> Problem:
> How do you identify the parent as freed? NULL can't be used as it is a
> valid parent. We may need to introduce a boolean:
> tc->parent_allocated = true/false
I tried using a flag, but in the end went for a special singleton
no_owner_context owner, where no_owner_context is an internal talloc
> Conclusions:
> ------------
> Your patch would change fundamentally just one thing:
> if you used to use talloc_free() to directly kill a reference then you
> may get errors/memleaks depending on the implementation.
yes. And code that wasn't getting these errors or leaks might start to
get them just because other code has started taking references or is now
taking references at a different time. Which is very possible in an
asynchronous server.
> This is not going to be a huge problem in most cases and is going to be
> contained in the whereabouts of the original talloc_reference() so that
> it should be easy to *know* who is the parent to actually perform a
> talloc_unlink()
> (It may be nice to have a talloc_unreference() call perhaps to lessen
> confusion for the API users).
It would be nice.
> It still means some code need to be changed, but that is equally true
> with current Tridge's patch, the difference is that changes should be
> localized around uses of talloc_reference() in most sane cases.
> The other *good* difference is that only the code using
> talloc_reference() will need to worry about the effects of
> talloc_reference(), 
> code not using it can keep being the usual simple
> combination of talloc(), talloc_steal(), talloc_free() and no ill
> effects will be felt if some foreign code takes a reference on some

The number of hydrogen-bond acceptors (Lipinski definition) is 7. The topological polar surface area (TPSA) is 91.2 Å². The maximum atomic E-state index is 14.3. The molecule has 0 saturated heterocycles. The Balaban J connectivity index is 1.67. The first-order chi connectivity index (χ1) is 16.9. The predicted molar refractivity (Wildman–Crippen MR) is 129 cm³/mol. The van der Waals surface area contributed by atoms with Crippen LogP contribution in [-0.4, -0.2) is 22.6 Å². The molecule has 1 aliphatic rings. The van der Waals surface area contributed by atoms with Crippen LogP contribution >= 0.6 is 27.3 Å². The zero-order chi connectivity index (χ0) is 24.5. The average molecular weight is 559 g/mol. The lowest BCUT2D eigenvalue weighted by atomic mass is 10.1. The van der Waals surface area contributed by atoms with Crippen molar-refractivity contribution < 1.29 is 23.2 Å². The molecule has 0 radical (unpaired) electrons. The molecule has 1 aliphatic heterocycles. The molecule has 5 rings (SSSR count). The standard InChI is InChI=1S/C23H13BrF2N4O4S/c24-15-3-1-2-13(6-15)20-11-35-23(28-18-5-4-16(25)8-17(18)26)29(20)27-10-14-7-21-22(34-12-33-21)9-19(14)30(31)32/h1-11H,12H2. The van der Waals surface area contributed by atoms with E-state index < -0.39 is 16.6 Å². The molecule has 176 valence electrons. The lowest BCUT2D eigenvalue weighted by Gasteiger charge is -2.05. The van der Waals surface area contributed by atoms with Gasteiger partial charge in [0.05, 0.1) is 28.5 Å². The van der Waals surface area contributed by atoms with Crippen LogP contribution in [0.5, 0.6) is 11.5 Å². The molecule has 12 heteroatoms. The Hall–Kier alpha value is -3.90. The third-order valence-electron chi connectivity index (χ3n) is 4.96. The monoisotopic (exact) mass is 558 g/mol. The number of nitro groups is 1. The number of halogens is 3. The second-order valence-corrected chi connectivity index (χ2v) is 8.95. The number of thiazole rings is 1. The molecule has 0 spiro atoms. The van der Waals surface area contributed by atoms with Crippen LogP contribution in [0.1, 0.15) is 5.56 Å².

> memory object.
which is exactly what I've been doing
>  The only effect will be (as expected) that the referenced
> memory will be kept alive for some longer time.
yes. The other effect might be that the destructor gets called later. If
there were non-object related destruction effects it might be
troublesome if these were called later. I think such would be bad form
> Do I get this right ?
You do!
I owe you a meal over which you can tell me what I might have done to
explain better...

I've been enlightened into what was going on;

talloc users hoped to do:

ref = talloc_reference(me, thing);

and then later be able to do:


The pointer ref is seen as having life in it's own right; I had only
seen "ref" as a being the same as "thing" (except segfaultingly NULL if
the reference failed) and therefore needing to be un-referenced rather
than freed.

I confess that I had never imagined this as it seems so unhealthy in
inherently risky.

I guess if ref were some kind of C++ auto-dereferencing pointer it could
be made to work, but now I see the reasons why talloc_free would remove
the latest reference in the hopes that it was the right one.

I see that from the point of view of this usage model it would have been
hard to work out the benefit of what I was suggesting.

I thank all those who made the effort to understand, and Simo for
succeeding, Metze and Volker and many others for letting me confuse them
repeatedly, and Tridge for writing talloc (which is pretty sweet), etc etc